Oklahoma swine farmers now have a tool to fight a disease that has killed more than 400,000 piglets statewide.
This week, the U.S. Department of Agriculture conditionally approved a vaccine against Porcine Epidemic Diarrhea Virus. This means that the drug is in high demand, considered safe, and its manufacturer, Harrisvaccines, can sell the it straight to farmers.
The disease, which can’t affect humans, is new to the country.
“We didn’t have this virus in the United States 14 months ago,” said Roy Lee Lindsey, executive director of Oklahoma Pork Council.
The first case was reported in Iowa in May 2013, according to the USDA. It has infected pigs in 30 states. The disease is oral-fecal transmitted, but some research indicates it can be transmitted by air.
The virus’ morbidity rate for piglets ranges from 80 percent to 100 percent. Piglets don’t have an immune system strong enough to combat the disease, he said. Dehydration kills them within a week. Older swine lose weight because of the disease, but usually recover.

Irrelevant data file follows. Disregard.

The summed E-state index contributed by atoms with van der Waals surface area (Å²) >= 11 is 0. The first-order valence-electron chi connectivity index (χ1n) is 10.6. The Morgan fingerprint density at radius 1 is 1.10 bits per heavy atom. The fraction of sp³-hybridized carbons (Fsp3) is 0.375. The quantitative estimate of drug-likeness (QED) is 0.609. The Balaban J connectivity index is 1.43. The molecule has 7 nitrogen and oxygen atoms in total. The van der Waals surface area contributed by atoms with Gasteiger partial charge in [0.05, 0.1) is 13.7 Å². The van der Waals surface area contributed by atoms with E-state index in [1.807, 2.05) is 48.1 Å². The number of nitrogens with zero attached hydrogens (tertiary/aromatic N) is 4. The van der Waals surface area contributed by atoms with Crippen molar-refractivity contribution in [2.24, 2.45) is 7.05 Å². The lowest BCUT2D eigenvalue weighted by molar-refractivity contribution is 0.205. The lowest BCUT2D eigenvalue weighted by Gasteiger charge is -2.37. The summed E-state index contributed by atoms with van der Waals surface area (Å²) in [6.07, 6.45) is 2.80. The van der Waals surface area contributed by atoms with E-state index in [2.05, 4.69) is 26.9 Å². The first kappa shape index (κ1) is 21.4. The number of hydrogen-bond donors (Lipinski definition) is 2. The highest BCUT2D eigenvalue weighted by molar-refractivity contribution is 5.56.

The vaccine is designed to protect herds that have already faced the infection, he said. Farmers inject a pregnant sow in hopes the antibodies will be transmitted by her milk to the piglets.
A USDA conditional approval indicates the drug has been checked for safety, purity and potency, Lindsey said.
The vaccine is the latest front in the fight against PED. To prevent contamination, farmers who travel with pigs stay in the trailers with them, and don’t leave the trailer when pigs are taken to new farms. This keeps potentially contaminated manure from spreading from one farm to another, Lindsey said. Farmers also disinfect trailers after transporting pigs. Some go as far as to put the trailers into a large oven, heating them to kill the virus, he said.
The vaccine is not an “end all, be all,” Lindsey said. “We’re not going to identify one single thing we can do to get rid of this disease.”